The Bad Words

No, I’m not talking about the four-letter variety. I mean those proverbial million bad words that every writer has to write before getting published.

Whether or not you buy into the million bad word theory, you have to admit that most of our early writings are pretty bad. I started skimming over Conspiracy┬átoday as I was starting the Great Transfer from Word to Scrivener (headache and a half, BTW), and some of the early stuff is just appalling. It makes me cringe. Adverbs, glances in the mirror, distant viewpoint… oh, it’s so bad, some of it.

A tiny part of me wants to say, “The hell with it!” and just rewrite the whole damn thing from scratch without ever looking at the first draft.

That’s not a productive thing to do, though, and I’ll tell you why.

I started a new job today. It’s part-time at a small gifts, jewelry, and et cetera store, right on our town’s lovely little square. I enjoy shopping at this store, and I think I’ll like working there. I’m old-hat at retail, too, so I’m learning the ropes without too much hair-pulling.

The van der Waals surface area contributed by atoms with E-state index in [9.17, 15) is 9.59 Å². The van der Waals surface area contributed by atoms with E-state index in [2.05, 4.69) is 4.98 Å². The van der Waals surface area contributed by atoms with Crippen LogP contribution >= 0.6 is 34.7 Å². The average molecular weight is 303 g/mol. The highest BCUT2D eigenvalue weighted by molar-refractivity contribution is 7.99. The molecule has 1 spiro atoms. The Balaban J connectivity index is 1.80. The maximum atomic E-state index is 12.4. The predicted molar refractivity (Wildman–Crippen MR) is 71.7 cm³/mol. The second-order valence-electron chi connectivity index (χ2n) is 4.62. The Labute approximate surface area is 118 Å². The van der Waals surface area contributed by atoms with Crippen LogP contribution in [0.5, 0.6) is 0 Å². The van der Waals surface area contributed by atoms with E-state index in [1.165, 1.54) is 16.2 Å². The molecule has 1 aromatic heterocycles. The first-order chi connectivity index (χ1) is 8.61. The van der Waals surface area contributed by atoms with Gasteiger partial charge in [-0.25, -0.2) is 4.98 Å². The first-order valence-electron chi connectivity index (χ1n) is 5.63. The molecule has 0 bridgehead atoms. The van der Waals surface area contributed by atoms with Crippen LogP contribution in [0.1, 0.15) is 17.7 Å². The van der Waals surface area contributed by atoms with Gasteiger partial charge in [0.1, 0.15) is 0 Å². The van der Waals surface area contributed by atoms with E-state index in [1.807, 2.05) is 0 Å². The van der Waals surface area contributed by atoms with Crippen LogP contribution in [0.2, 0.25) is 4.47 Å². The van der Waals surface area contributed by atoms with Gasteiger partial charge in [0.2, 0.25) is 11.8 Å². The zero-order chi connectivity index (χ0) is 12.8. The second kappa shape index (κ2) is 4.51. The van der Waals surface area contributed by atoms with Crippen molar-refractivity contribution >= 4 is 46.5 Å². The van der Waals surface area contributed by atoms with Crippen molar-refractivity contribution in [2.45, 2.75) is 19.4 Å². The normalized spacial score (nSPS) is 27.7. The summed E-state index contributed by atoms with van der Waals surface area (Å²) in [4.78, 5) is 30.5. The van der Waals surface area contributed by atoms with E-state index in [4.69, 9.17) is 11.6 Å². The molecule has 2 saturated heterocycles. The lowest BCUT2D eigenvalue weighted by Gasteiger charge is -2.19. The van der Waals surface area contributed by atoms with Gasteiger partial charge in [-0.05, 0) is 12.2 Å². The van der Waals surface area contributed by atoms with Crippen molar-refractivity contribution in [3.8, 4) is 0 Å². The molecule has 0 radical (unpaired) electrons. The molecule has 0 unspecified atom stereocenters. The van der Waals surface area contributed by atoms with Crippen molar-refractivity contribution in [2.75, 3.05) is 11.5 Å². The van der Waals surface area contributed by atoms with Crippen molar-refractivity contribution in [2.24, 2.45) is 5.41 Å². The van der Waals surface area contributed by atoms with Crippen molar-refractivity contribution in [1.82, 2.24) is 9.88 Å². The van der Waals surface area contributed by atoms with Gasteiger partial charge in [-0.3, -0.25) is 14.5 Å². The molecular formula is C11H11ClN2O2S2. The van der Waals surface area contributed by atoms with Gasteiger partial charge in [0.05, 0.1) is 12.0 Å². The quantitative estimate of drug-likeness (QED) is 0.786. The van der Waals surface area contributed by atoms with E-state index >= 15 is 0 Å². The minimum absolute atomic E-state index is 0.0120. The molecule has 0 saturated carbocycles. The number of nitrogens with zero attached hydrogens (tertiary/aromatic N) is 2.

But every time anyone starts a new job, there is much gnashing of teeth and rending of clothing. You inevitably charge someone too much, make an ass of yourself, and can’t find the socks in a shoe department, just because you’re new at the job. It’s horrible, you’re rushing around like a kid on field day at school, and nothing adds up.

A few months later, you look at those days and grimace. Thing is, though, you would never have become competent at your job without those awkward headless chicken moments.

The early words in a novel are like those early days at a job. You’re getting your feet under you, learning your characters’ voices, figuring out where the socks are and who needs them.

I feel this metaphor is unraveling as my cold medicine wears off, so I’ll wrap it up with this: You have to learn from the bad words. Don’t ignore them, or you’ll never figure out why they’re bad. Just let them teach you how your novel works, and in few more drafts, no one will ever know they existed.